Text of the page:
Many believe that the only escape from this nightmare is mass vaccination, but the campaign had been moving glacially. By mid-April, though, the pace has picked up nationally — and after some messiness in the beginning, the nation’s capital has gotten better at efficiently getting shots into arms.

“We quickly realized that with the strategy we had in place, we couldn’t attend to seniors with the level of service they deserved,” said Eduardo Clark, who helps coordinate the city’s vaccination program.

Lucha Libre wrestlers, named Gravity, Bandido, Guerrero Olímpico, Hijo de Pirata Morgan and Ciclón Ramírez Jr.

“It’s a little bit of joy,” Ms. Silva shouted over the live band playing a few feet away, nodding to the beat. “It reanimates what you have inside.”

With the pandemic closing wrestling arenas, the government has put the Lucha Libre fighters to creative use, enlisting them to enforce mask wearing by pretending to accost people and now this.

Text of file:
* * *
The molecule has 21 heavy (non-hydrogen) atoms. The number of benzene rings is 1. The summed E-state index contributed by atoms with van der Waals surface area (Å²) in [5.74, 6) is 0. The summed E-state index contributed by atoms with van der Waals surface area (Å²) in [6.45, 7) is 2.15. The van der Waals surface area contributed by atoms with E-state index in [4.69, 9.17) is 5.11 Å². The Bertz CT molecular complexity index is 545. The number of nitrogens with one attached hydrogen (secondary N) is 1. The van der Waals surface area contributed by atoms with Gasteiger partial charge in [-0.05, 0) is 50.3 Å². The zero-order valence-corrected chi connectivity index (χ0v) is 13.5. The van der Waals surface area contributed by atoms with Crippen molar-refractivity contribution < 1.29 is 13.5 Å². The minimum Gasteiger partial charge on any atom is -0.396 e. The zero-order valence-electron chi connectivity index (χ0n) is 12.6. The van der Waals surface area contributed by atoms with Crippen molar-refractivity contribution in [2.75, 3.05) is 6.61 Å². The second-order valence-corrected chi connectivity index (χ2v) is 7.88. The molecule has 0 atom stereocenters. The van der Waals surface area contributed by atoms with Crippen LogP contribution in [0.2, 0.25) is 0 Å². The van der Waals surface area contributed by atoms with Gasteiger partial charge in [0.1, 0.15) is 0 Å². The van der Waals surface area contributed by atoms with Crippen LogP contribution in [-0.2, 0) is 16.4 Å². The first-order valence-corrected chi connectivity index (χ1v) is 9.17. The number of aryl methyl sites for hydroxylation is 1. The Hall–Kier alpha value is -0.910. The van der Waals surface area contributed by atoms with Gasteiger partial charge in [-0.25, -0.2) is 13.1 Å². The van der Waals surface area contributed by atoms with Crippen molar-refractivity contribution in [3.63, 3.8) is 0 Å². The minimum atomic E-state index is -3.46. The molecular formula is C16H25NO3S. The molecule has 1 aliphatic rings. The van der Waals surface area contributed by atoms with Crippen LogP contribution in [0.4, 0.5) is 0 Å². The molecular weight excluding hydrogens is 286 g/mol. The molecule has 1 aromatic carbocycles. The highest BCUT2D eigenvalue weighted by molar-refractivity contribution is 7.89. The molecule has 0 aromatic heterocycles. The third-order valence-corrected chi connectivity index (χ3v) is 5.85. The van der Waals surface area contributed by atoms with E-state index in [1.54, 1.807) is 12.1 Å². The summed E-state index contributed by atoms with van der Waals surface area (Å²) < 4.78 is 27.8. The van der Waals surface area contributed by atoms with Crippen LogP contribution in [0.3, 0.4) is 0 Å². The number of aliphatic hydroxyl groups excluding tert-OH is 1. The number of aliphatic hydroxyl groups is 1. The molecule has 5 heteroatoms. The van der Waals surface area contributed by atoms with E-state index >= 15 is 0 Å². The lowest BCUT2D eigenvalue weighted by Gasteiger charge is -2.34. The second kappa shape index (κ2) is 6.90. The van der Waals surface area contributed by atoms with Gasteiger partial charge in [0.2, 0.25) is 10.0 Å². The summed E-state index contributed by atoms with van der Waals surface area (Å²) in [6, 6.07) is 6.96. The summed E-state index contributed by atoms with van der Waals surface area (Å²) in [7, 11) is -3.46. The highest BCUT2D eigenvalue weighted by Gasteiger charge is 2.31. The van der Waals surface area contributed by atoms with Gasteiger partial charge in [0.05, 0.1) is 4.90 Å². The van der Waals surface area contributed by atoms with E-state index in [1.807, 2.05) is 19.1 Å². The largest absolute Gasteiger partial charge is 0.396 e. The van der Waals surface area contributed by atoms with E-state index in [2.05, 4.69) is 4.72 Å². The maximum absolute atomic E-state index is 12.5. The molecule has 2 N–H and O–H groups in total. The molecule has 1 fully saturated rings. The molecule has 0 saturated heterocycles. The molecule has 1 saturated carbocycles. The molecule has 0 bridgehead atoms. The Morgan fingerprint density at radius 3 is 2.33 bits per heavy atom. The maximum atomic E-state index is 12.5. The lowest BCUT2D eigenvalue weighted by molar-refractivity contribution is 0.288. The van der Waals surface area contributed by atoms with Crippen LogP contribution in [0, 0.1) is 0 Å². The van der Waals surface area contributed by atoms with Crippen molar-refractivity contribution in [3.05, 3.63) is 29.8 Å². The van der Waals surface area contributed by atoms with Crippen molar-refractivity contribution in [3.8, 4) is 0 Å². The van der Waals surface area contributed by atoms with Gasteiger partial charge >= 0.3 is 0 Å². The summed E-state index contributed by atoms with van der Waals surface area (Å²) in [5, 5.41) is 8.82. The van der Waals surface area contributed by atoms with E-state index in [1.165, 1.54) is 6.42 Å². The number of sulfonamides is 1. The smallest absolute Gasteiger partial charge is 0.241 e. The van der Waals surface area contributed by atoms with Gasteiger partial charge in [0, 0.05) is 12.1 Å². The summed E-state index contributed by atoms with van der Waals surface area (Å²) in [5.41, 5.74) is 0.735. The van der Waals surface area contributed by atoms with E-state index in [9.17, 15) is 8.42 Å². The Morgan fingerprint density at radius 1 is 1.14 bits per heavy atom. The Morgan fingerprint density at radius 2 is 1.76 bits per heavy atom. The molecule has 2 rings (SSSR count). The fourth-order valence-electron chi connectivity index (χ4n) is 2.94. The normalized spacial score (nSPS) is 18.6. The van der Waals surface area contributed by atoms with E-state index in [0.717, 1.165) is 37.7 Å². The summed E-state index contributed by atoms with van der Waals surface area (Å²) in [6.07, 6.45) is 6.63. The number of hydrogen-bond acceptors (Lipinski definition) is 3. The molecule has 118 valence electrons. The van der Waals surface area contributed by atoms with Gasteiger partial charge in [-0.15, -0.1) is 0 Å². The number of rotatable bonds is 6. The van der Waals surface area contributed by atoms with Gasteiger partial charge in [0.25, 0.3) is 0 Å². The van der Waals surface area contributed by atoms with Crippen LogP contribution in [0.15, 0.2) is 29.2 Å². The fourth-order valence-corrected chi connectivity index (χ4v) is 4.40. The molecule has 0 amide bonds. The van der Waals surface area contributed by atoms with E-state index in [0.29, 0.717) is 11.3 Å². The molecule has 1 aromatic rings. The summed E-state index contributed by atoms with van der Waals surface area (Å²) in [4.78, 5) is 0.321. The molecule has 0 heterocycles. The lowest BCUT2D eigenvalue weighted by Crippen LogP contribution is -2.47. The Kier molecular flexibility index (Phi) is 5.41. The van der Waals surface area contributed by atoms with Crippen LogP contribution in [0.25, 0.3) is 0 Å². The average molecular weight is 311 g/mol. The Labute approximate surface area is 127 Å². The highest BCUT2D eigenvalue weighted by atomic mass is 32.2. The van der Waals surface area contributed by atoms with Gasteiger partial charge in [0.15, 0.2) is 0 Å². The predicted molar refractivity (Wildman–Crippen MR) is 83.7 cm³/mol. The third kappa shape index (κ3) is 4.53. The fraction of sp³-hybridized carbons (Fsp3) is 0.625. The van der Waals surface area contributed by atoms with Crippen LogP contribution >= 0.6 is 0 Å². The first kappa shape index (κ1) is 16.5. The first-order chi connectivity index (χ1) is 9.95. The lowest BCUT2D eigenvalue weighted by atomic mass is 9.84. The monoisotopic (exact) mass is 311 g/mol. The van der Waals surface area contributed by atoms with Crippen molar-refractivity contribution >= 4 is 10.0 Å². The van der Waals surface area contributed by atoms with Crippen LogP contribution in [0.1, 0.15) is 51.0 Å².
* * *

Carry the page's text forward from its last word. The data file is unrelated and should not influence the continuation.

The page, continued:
“I’m glad they are here cooperating, in solidarity with people,” said Francisca Rodríguez, whose husband’s wheelchair had momentarily been commandeered by a sweating Ciclón Ramírez Jr.

Ms. Rodríguez said Mr. López Obrador, had done an “excellent” job of managing the pandemic, though she acknowledged that the president had taken a beating for refusing to vaccinate some workers in private hospitals, who say they’re being made to wait longer than those at public hospitals.

“There is a media war against President López Obrador right now,” she said, pointedly. “Even American newspapers are attacking the president.”

As people were vaccinated and filed into the area where they would be observed for adverse reactions, the Lucha Libre wrestlers broke out into a “yes you could!” chant.

“My children are going to ask me how it was, so I’m going to bring them evidence,” said Luis González, 68, recording the performance on his cellphone.

When Mr. González’s wife got the coronavirus four months ago, he sat by her side, fanning her with a piece of cardboard to try to make more air available to breathe. After 38 years of marriage, he watched her die in their home, waiting for an ambulance.

Mr. González sat in the front row long after his observation period had passed, alone, watching the wrestlers dance.

“You feel the emptiness, especially at night,” he said. “During the days, it’s easier to distract myself.”

Alejandro Cegarra contributed reporting.